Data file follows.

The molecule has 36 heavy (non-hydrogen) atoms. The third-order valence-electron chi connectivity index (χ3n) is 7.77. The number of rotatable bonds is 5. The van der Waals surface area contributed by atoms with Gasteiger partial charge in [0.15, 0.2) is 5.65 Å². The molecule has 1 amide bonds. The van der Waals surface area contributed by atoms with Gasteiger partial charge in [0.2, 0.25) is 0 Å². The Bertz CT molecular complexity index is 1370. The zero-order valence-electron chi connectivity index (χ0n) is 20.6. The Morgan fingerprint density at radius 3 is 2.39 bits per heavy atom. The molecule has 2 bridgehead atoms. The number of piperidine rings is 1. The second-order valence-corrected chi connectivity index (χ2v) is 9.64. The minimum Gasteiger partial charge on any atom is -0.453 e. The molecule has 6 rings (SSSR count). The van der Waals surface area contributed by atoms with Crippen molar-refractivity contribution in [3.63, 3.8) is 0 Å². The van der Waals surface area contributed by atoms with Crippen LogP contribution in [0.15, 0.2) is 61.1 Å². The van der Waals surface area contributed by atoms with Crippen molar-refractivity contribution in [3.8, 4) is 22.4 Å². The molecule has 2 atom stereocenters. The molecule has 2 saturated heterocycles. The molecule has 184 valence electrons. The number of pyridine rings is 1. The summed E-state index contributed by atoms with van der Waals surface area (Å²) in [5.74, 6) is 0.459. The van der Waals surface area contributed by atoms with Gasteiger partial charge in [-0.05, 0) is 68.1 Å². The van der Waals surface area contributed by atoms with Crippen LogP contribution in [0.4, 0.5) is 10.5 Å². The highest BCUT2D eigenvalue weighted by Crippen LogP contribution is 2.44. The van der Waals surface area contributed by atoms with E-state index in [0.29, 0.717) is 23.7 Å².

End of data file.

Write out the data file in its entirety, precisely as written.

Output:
The molecule has 36 heavy (non-hydrogen) atoms. The third-order valence-electron chi connectivity index (χ3n) is 7.77. The number of rotatable bonds is 5. The van der Waals surface area contributed by atoms with Gasteiger partial charge in [0.15, 0.2) is 5.65 Å². The molecule has 1 amide bonds. The van der Waals surface area contributed by atoms with Gasteiger partial charge in [0.2, 0.25) is 0 Å². The Bertz CT molecular complexity index is 1370. The zero-order valence-electron chi connectivity index (χ0n) is 20.6. The Morgan fingerprint density at radius 3 is 2.39 bits per heavy atom. The molecule has 2 bridgehead atoms. The number of piperidine rings is 1. The second-order valence-corrected chi connectivity index (χ2v) is 9.64. The minimum Gasteiger partial charge on any atom is -0.453 e. The molecule has 6 rings (SSSR count). The van der Waals surface area contributed by atoms with Crippen molar-refractivity contribution in [3.63, 3.8) is 0 Å². The van der Waals surface area contributed by atoms with Crippen LogP contribution in [0.15, 0.2) is 61.1 Å². The van der Waals surface area contributed by atoms with Crippen molar-refractivity contribution in [3.8, 4) is 22.4 Å². The molecule has 2 atom stereocenters. The molecule has 2 saturated heterocycles. The molecule has 184 valence electrons. The number of pyridine rings is 1. The summed E-state index contributed by atoms with van der Waals surface area (Å²) in [5.74, 6) is 0.459. The van der Waals surface area contributed by atoms with Gasteiger partial charge in [-0.05, 0) is 68.1 Å². The van der Waals surface area contributed by atoms with Crippen LogP contribution in [0.4, 0.5) is 10.5 Å². The highest BCUT2D eigenvalue weighted by Crippen LogP contribution is 2.44. The van der Waals surface area contributed by atoms with E-state index in [0.29, 0.717) is 23.7 Å².